About 24,000 brains were kept for research
The brains of thousands of mentally ill and depressed people were illegally removed for research, a government inquiry is expected to reveal.
The report, to be published on Monday, is thought to say that between 1970 and 1999 brains were often given to researchers following a patient's death, without the consent of the families.
The inquiry was ordered by Health Secretary Alan Milburn when it became clear the practice of removing and retaining brains had become widespread.
The issue came to national attention when Elaine Isaacs discovered a letter revealing that her husband Cyril's brain had been given to an academic for research, without her permission.
Mental health charity Sane said it was essential the findings do not hamper future research into mental illness.
Its chief executive, Marjorie Wallace, said: "There is a danger that over reaction to this enquiry could mean a step backwards into the dark in our understanding of and ability to treat mental illness."
The report, by the Inspector of Anatomy, Jeremy Metters, is expected to reveal that 24,000 brains from mentally ill people are still stored in British hospitals and universities.
We are not against research but this is something to be given, not taken, by people
Mind - mental health charity
That accounts for half the total kept over the years 1970 to 1999.
It is not clear how many were taken without permission.
Currently, doctors are not allowed to remove organs without the consent of relatives.
According to the Times newspaper, ministers are planning to tighten the laws in order to punish doctors that break the rules.
The practice is believed to have subsided in the last few years after the outcry from the Alder Hey Hospital scandal, which revealed the organs of 3,500 children were removed without parental knowledge.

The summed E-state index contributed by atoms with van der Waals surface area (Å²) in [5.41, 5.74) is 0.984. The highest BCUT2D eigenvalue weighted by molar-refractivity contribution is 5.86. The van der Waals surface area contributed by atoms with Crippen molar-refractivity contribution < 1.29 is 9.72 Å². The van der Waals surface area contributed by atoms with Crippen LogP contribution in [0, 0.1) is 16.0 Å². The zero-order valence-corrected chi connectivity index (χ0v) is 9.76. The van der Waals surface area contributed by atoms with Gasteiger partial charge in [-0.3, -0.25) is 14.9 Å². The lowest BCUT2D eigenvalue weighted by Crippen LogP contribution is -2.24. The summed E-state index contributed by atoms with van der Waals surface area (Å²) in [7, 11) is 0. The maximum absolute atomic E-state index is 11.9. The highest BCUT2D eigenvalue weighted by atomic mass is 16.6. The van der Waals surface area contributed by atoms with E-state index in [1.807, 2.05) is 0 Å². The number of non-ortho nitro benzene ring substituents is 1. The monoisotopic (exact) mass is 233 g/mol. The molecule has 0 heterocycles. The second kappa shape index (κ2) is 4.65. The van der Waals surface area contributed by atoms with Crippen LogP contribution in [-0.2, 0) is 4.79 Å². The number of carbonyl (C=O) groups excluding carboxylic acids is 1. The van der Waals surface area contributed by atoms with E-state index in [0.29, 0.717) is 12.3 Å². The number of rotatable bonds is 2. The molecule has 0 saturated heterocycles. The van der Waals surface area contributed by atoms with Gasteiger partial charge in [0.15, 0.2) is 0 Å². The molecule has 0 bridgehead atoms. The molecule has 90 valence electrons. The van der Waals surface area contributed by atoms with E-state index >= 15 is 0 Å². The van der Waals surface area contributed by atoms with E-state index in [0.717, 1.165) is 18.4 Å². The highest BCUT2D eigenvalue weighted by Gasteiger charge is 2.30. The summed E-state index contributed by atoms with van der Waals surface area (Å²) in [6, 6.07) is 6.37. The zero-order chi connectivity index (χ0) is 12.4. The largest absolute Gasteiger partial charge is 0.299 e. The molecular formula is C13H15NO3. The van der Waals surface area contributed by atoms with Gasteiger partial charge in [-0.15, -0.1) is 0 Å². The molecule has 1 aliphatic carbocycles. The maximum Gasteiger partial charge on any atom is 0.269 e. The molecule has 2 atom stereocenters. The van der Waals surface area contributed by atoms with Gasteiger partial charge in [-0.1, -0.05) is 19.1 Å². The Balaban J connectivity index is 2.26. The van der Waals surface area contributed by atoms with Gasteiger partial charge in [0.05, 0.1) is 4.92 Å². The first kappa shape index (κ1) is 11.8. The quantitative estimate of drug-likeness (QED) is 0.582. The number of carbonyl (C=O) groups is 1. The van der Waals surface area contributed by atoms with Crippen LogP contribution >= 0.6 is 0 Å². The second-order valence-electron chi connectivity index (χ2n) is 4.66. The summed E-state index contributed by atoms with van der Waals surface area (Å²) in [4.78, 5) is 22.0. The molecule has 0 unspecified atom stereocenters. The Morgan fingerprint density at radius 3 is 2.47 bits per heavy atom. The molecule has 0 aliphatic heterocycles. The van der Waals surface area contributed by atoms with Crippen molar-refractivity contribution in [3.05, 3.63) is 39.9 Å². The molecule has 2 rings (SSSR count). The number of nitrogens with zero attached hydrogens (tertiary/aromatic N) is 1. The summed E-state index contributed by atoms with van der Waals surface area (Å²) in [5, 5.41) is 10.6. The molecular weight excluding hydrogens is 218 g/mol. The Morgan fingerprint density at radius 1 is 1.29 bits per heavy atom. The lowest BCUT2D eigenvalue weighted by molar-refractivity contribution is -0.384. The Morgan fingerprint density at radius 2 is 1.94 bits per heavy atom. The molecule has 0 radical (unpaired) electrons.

Cyril Isaacs, the man whose case led to the inquiry, committed suicide in 1987 after suffering from depression.
Mental health charity Sane says brains are needed for research
His brain was removed, but deemed not to be useful for research and kept on a shelf until it was incinerated in 1993.
Mrs Isaacs only found out what had happened by accident, during an unrelated General Medical Council investigation into his GP.
As strict Jews, Mr and Mrs Isaacs would never have agreed to any part of his body being removed.
Mental health campaigners said the report must lead to greater openness about the retention of organs and an end to any being kept without the families' approval.
Alison Cobb of mental health charity Mind said she looked forward to seeing "some kind of openness" in the report.
She said: "We are not against research but this is something to be given, not taken, by people.
"It is something that should not have happened. It is about dignity for people and their relatives after death as well as during life."
Marjorie Wallace, of the Prince of Wales International Centre for Sane Research, said more research involving brains was needed.
"We do not yet know the causes, let alone cures for crippling conditions such as schizophrenia and depression.
"The progress we have made in treatment to date is mainly due to discoveries from post-mortem studies comparing the brains of those who have and have not suffered serious symptoms."
Mrs Wallace added: "Provided the donation of a brain is treated with full respect, there could be no greater gift for future generations."
- A helpline for anyone seeking advice or support has been set up by the National Committee relating to Organ Retention on 01271